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Mir Space Station

Design And Construction, Collaboration

The longest continuous presence of man in space began in 1989, with the Russian launch of a 20.4 ton cylinder that formed the core of the space station called Mir. By 1996, a total of six modules had been linked to complete the sprawling station, which has been likened to a spaceborne assembly of tinkertoys. To build Mir, the Russians drew from lessons learned with the Salyut stations of the 1970s and 1980s. The stations were simple and robust, but compact and with limited lifespans. Engineered from the beginning for expansion, Mir was designed for regular resupply, and with nearly self-contained oxygen, power, and water generation capabilities.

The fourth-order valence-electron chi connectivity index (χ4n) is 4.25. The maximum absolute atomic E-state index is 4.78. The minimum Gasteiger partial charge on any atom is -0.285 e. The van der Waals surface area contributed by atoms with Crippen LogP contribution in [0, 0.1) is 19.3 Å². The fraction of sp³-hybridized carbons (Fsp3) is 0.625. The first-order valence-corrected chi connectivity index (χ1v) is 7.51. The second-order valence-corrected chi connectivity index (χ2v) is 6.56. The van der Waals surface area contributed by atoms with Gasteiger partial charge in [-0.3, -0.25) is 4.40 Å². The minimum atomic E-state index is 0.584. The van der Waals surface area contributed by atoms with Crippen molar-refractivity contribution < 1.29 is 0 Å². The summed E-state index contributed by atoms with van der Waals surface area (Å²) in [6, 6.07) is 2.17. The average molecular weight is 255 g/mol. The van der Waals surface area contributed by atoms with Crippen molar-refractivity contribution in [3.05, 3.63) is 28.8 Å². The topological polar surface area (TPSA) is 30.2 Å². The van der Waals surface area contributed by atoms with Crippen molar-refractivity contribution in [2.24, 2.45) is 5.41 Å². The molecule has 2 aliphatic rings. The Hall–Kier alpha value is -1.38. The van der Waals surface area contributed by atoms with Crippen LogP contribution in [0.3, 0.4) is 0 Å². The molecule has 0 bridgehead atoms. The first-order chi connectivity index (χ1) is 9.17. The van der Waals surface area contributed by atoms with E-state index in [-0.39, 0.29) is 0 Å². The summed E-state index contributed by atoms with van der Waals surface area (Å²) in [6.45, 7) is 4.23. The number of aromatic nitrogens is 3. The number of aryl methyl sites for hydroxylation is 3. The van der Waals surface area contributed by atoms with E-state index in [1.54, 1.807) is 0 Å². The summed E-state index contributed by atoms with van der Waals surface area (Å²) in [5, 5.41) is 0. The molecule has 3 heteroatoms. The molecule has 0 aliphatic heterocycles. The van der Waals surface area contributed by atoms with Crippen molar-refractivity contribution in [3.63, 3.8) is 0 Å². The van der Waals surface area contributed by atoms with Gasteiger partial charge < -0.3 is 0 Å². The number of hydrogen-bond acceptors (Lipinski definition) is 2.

Designed for five years in orbit, the station far remained spaceborne until deliberately deorbited in a spectacular reentry on March 23, 2001.

During its operational lifespan the station provided a zero-gravity laboratory for mankind, and saw the dawn of true international cooperation in planning joint space missions. Mir outlasted its creators. Launched by the Soviet Union, it was deorbited by the Russian Federation space program.

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